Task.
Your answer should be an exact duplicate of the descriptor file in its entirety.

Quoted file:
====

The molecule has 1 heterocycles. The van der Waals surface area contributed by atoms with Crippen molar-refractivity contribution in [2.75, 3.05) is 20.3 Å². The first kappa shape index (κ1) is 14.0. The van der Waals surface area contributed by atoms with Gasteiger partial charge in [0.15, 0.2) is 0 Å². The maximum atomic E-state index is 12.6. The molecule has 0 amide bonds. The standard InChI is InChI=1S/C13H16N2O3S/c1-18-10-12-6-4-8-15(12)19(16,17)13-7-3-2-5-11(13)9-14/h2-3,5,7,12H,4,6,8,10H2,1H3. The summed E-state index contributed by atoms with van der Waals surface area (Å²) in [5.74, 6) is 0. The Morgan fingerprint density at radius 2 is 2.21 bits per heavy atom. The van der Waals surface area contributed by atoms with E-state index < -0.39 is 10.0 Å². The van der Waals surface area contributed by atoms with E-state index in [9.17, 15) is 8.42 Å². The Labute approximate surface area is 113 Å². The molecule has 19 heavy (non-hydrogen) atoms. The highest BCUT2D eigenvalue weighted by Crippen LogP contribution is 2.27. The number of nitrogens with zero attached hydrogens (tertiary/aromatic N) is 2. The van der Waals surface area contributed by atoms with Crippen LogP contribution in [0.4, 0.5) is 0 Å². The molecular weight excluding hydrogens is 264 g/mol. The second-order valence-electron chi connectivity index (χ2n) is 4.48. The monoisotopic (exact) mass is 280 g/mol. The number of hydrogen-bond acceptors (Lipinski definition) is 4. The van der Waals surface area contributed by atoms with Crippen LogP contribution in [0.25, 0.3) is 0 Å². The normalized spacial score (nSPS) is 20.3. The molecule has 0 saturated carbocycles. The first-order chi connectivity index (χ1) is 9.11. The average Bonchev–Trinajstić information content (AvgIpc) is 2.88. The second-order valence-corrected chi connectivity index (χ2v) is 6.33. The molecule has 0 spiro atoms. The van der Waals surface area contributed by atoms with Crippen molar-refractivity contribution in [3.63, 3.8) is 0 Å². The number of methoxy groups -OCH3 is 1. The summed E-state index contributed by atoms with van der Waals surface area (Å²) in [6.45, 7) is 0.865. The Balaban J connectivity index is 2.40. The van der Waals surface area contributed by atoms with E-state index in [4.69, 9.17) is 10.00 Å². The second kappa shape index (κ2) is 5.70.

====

The molecule has 1 heterocycles. The van der Waals surface area contributed by atoms with Crippen molar-refractivity contribution in [2.75, 3.05) is 20.3 Å². The first kappa shape index (κ1) is 14.0. The van der Waals surface area contributed by atoms with Gasteiger partial charge in [0.15, 0.2) is 0 Å². The maximum atomic E-state index is 12.6. The molecule has 0 amide bonds. The standard InChI is InChI=1S/C13H16N2O3S/c1-18-10-12-6-4-8-15(12)19(16,17)13-7-3-2-5-11(13)9-14/h2-3,5,7,12H,4,6,8,10H2,1H3. The summed E-state index contributed by atoms with van der Waals surface area (Å²) in [5.74, 6) is 0. The Morgan fingerprint density at radius 2 is 2.21 bits per heavy atom. The van der Waals surface area contributed by atoms with E-state index < -0.39 is 10.0 Å². The van der Waals surface area contributed by atoms with E-state index in [9.17, 15) is 8.42 Å². The Labute approximate surface area is 113 Å². The molecule has 19 heavy (non-hydrogen) atoms. The highest BCUT2D eigenvalue weighted by Crippen LogP contribution is 2.27. The number of nitrogens with zero attached hydrogens (tertiary/aromatic N) is 2. The van der Waals surface area contributed by atoms with Crippen LogP contribution in [0.4, 0.5) is 0 Å². The molecular weight excluding hydrogens is 264 g/mol. The second-order valence-electron chi connectivity index (χ2n) is 4.48. The monoisotopic (exact) mass is 280 g/mol. The number of hydrogen-bond acceptors (Lipinski definition) is 4. The van der Waals surface area contributed by atoms with Crippen LogP contribution in [0.25, 0.3) is 0 Å². The normalized spacial score (nSPS) is 20.3. The molecule has 0 saturated carbocycles. The first-order chi connectivity index (χ1) is 9.11. The average Bonchev–Trinajstić information content (AvgIpc) is 2.88. The second-order valence-corrected chi connectivity index (χ2v) is 6.33. The molecule has 0 spiro atoms. The van der Waals surface area contributed by atoms with Crippen molar-refractivity contribution in [3.63, 3.8) is 0 Å². The number of methoxy groups -OCH3 is 1. The summed E-state index contributed by atoms with van der Waals surface area (Å²) in [6.45, 7) is 0.865. The Balaban J connectivity index is 2.40. The van der Waals surface area contributed by atoms with E-state index in [4.69, 9.17) is 10.00 Å². The second kappa shape index (κ2) is 5.70.